SEC chief calls for sweeping changes to stock market rules

New York Times News ServiceJune 6, 2014 

The stock market has transformed over the past decade into a place dominated by high-speed traders zapping orders to numerous exchanges, while regulators have been slow to react.

Now, the Securities and Exchange Commission is seeking to update the market's rules for the new era.

The SEC chairwoman, Mary Jo White, on Thursday unveiled a sweeping package of recommendations for new rules and other changes aimed at strengthening the structure of the market and improving disclosures for investors. The laundry list of proposed changes would touch virtually every corner of the market, including exchanges, private trading venues, brokerage firms and high-frequency traders.

The proposals, delivered in a speech to a financial industry audience, provide an answer to critics who have blamed the SEC for failing to do enough to curb market meltdowns and rein in lightning-fast traders. To many investors accustomed to only incremental changes in regulatory policy, the speech was a surprisingly detailed and comprehensive expression of the agency's plans.

It also signaled that White, a former prosecutor who as

sumed the top job at the SEC last year, plans to make market structure a top priority during her tenure.

"Many market structure rules and industry practices were developed with manual markets in mind. They cannot be expected to optimally address all of today's market practices," White said Thursday at an exchange and brokerage conference sponsored by Sandler O'Neill & Partners.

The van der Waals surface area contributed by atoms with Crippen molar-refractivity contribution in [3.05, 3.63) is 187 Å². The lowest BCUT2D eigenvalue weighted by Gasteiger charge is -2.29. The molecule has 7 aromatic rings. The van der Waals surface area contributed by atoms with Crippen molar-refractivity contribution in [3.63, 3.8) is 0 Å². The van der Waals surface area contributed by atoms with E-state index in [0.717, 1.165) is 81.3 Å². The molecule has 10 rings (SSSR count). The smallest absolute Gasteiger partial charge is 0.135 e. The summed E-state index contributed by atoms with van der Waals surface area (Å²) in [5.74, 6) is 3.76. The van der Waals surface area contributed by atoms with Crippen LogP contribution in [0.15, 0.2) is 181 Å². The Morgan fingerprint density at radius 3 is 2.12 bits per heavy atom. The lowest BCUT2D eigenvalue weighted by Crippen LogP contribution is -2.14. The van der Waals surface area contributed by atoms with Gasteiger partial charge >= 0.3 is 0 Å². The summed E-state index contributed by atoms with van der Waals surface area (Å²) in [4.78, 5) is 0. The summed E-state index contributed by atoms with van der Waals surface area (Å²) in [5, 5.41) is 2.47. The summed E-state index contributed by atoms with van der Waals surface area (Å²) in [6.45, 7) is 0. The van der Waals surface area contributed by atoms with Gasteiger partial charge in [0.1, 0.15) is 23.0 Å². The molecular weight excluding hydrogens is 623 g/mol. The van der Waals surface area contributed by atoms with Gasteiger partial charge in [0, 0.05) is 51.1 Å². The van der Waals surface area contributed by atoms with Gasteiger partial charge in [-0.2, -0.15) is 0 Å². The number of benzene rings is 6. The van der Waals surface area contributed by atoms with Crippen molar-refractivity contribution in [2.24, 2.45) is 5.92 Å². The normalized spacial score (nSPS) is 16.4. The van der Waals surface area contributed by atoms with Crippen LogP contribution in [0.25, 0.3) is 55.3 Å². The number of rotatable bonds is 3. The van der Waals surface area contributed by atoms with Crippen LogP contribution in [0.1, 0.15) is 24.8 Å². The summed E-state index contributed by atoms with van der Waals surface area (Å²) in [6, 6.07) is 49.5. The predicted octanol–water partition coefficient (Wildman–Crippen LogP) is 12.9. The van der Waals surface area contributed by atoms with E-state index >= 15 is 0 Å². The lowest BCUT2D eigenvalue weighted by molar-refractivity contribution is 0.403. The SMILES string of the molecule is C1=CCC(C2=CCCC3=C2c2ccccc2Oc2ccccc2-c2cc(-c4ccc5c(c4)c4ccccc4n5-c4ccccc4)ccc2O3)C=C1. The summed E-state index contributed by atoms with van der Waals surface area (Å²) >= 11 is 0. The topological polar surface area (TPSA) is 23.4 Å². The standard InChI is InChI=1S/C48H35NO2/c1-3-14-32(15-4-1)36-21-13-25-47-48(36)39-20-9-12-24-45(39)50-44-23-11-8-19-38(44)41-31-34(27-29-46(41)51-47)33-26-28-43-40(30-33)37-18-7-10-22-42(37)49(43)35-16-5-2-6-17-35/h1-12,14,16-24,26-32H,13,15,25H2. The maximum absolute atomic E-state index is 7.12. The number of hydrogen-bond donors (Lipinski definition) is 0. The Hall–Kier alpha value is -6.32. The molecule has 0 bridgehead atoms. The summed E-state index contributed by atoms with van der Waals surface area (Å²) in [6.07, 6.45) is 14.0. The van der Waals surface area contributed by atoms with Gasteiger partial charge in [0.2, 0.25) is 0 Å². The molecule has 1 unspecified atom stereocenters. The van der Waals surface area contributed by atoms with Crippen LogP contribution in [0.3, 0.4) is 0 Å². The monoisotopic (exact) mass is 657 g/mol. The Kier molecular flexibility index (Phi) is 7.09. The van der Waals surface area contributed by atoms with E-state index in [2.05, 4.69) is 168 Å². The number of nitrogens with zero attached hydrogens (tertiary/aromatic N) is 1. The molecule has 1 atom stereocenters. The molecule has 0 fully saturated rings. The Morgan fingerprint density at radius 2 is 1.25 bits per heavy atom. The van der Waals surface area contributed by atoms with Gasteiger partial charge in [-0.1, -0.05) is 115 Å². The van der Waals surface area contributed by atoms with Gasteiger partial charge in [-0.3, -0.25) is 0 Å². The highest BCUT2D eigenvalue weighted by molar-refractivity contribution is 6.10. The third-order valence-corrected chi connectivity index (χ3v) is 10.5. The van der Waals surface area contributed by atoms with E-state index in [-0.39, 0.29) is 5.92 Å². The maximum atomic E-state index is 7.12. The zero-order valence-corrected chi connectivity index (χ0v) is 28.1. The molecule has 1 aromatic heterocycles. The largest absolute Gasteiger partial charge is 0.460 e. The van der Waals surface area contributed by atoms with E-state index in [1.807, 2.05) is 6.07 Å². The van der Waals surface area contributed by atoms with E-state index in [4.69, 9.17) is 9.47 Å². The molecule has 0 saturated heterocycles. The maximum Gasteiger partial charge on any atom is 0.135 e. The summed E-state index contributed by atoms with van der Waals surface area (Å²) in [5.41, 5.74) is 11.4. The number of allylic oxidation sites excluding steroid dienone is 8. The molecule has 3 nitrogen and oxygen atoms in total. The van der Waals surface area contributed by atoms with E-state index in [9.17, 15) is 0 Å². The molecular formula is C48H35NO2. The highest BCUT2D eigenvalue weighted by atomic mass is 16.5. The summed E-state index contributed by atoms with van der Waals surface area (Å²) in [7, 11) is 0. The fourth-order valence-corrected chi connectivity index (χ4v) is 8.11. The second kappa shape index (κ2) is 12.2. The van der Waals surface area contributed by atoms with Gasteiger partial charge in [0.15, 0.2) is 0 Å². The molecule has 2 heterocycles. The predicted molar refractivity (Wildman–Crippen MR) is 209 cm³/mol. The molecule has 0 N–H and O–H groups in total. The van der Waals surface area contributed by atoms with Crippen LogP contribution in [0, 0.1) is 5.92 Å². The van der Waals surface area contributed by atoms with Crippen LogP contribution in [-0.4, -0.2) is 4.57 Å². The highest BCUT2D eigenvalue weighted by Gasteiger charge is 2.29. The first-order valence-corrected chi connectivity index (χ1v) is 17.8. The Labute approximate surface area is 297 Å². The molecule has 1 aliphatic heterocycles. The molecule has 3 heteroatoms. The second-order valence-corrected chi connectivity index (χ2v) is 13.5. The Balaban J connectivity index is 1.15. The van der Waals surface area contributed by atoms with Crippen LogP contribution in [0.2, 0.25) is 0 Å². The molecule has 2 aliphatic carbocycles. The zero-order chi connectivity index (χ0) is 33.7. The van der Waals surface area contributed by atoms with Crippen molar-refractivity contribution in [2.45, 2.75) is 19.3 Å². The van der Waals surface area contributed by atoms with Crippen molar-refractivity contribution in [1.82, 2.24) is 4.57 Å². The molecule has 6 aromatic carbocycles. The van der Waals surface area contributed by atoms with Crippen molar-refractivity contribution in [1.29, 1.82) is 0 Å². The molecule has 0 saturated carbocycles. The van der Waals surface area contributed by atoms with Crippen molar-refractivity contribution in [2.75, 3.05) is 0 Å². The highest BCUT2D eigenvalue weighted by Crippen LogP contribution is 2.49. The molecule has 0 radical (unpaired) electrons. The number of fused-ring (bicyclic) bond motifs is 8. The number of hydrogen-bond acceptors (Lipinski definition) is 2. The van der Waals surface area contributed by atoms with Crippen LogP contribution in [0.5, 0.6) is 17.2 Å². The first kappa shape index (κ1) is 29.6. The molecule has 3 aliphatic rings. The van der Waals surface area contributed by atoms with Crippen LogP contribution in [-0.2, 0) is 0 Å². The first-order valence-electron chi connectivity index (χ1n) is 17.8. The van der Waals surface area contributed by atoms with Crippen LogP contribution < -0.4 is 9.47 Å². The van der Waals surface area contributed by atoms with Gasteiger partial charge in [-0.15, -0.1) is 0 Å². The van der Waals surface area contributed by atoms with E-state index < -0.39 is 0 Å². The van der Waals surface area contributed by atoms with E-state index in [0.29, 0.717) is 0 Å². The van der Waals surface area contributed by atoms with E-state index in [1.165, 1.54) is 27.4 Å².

Although White was careful to point out the benefits that she said electronic trading had brought to the market, including lower trading costs, she also outlined a forceful critique of high-speed trading strategies, which use computer algorithms to place orders in milliseconds.

Saying she was focused on "aggressive, destabilizing trading strategies in vulnerable market conditions," White proposed that the SEC develop a new rule to install additional safeguards against any harmful volatility in stock prices caused by this speedy trading.

To improve the oversight of these traders, White said she had asked the SEC staff to draft a rule requiring the firms to register with the agency. In addition, she is seeking to close a loophole that allows trading firms to avoid registering with the Financial Industry Regulatory Authority -- Wall Street's self-regulator -- if they do their trading off traditional exchanges.

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